Step Five – Negotiate with Your Spouse
Once you and your attorney are comfortable you have all the information you need, and you have formulated your reasonable settlement position, you and your attorney should talk about a plan to begin a settlement dialogue with your spouse. If there has been a formal pre-filing negotiation plan entered, this will likely be set forth as part of the structure. Either way, discussions with your spouse must be handled carefully.
Usually, it is best for only the attorneys to discuss settlement. If a formal written negotiating process agreement has been entered, it will likely state that there will be one or more settlement or mediated settlement conferences. But if you are going to talk to your spouse about settlement directly (it will come up), you should never discuss divorce terms in the marital residence or while either of you are angry. You should only discuss this in a forum that will encourage you both to stay calm, cool and collected - a nice restaurant for example.
Be mindful that anything you say to your spouse can be used against you in court. You should explain to your spouse that this will take time and that you do not have to agree on everything at once to make progress. Again, if an argument is brewing, it is generally best just to say - let the lawyers handle this - and move on with you day.
As noted in Step One, to help facilitate a settlement, you should encourage your spouse to engage an attorney who, like Mr. Hippe, will commit to attempt to resolve the matter in good faith – enter a formal pre-fling negotiation process agreement and / or actually sit down in a conference room and hash this out – after all financial information has been exchanged - before an action is filed and the legal expense gets out of hand. Good attorneys will work together to help reasonable parties reach a resolution without needlessly involving the courts.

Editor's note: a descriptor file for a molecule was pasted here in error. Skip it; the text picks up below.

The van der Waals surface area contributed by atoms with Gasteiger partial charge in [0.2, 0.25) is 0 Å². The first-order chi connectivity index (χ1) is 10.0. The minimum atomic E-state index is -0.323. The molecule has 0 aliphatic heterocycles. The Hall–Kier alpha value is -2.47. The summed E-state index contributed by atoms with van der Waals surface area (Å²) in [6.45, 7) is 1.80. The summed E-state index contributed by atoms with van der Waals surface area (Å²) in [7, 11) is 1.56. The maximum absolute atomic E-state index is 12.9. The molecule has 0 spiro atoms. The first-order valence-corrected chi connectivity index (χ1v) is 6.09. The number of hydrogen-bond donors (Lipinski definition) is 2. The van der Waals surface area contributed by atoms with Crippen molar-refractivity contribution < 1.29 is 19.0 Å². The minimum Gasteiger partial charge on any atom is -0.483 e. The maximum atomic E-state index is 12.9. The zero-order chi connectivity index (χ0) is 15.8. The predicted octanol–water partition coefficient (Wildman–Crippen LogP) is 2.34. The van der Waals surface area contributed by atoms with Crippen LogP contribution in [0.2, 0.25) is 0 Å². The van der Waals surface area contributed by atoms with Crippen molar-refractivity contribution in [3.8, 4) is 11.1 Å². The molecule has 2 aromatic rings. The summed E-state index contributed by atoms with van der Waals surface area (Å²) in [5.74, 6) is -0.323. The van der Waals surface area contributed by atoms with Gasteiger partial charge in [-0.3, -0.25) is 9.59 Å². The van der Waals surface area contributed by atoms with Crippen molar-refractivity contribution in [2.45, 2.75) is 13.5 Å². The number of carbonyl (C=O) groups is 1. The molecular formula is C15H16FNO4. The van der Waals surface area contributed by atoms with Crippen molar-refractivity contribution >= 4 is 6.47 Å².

To facilitate, Mr. Hippe drafted the Pledge that you should encourage your spouse to read. Your spouse should ask his or her attorney to accept this. If both attorney's have accepted, and there has been a full exchange of all important financial information per Step Three, and you both have counseling per Step Two, then you should be able to settle your case fully and amicably - saving tens of thousands of dollars in expense.
This can be done in a settlement conference at one or the lawyer's offices or it can be done with a mediator (or it may be stipulated in the formal pre-filing agreement). Usually, involving a experienced, strong mediator who knows the judges in your county is extremely helpful.